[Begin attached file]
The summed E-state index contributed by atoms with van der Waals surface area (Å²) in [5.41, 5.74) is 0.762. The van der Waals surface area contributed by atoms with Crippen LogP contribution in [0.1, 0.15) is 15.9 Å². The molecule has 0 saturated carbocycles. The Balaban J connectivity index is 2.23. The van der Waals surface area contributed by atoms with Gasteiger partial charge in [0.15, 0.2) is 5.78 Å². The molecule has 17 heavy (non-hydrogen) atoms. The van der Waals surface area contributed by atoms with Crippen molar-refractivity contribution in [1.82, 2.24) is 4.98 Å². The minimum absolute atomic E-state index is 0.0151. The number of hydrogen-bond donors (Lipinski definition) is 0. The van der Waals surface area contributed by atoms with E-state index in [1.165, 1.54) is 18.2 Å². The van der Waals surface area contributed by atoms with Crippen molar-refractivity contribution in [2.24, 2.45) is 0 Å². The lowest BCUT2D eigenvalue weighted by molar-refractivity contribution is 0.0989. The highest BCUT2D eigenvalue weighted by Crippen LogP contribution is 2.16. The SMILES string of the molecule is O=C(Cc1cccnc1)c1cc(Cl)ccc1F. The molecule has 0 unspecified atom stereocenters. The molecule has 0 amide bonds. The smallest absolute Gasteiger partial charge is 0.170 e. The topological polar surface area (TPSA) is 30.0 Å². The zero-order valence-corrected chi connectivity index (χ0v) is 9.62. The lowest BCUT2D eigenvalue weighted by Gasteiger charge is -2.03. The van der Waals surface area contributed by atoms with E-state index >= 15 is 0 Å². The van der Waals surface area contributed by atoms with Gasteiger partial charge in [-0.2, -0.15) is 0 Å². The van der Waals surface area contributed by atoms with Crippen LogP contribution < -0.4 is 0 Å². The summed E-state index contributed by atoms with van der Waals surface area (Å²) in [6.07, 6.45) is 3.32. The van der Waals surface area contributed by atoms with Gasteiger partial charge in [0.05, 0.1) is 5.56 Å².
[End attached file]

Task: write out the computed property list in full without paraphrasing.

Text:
The summed E-state index contributed by atoms with van der Waals surface area (Å²) in [5.41, 5.74) is 0.762. The van der Waals surface area contributed by atoms with Crippen LogP contribution in [0.1, 0.15) is 15.9 Å². The molecule has 0 saturated carbocycles. The Balaban J connectivity index is 2.23. The van der Waals surface area contributed by atoms with Gasteiger partial charge in [0.15, 0.2) is 5.78 Å². The molecule has 17 heavy (non-hydrogen) atoms. The van der Waals surface area contributed by atoms with Crippen molar-refractivity contribution in [1.82, 2.24) is 4.98 Å². The minimum absolute atomic E-state index is 0.0151. The number of hydrogen-bond donors (Lipinski definition) is 0. The van der Waals surface area contributed by atoms with E-state index in [1.165, 1.54) is 18.2 Å². The van der Waals surface area contributed by atoms with Crippen molar-refractivity contribution in [2.24, 2.45) is 0 Å². The lowest BCUT2D eigenvalue weighted by molar-refractivity contribution is 0.0989. The highest BCUT2D eigenvalue weighted by Crippen LogP contribution is 2.16. The SMILES string of the molecule is O=C(Cc1cccnc1)c1cc(Cl)ccc1F. The molecule has 0 unspecified atom stereocenters. The molecule has 0 amide bonds. The smallest absolute Gasteiger partial charge is 0.170 e. The topological polar surface area (TPSA) is 30.0 Å². The zero-order valence-corrected chi connectivity index (χ0v) is 9.62. The lowest BCUT2D eigenvalue weighted by Gasteiger charge is -2.03. The van der Waals surface area contributed by atoms with E-state index >= 15 is 0 Å². The van der Waals surface area contributed by atoms with Gasteiger partial charge in [-0.2, -0.15) is 0 Å². The van der Waals surface area contributed by atoms with Crippen LogP contribution < -0.4 is 0 Å². The summed E-state index contributed by atoms with van der Waals surface area (Å²) in [6.07, 6.45) is 3.32. The van der Waals surface area contributed by atoms with Gasteiger partial charge in [0.05, 0.1) is 5.56 Å².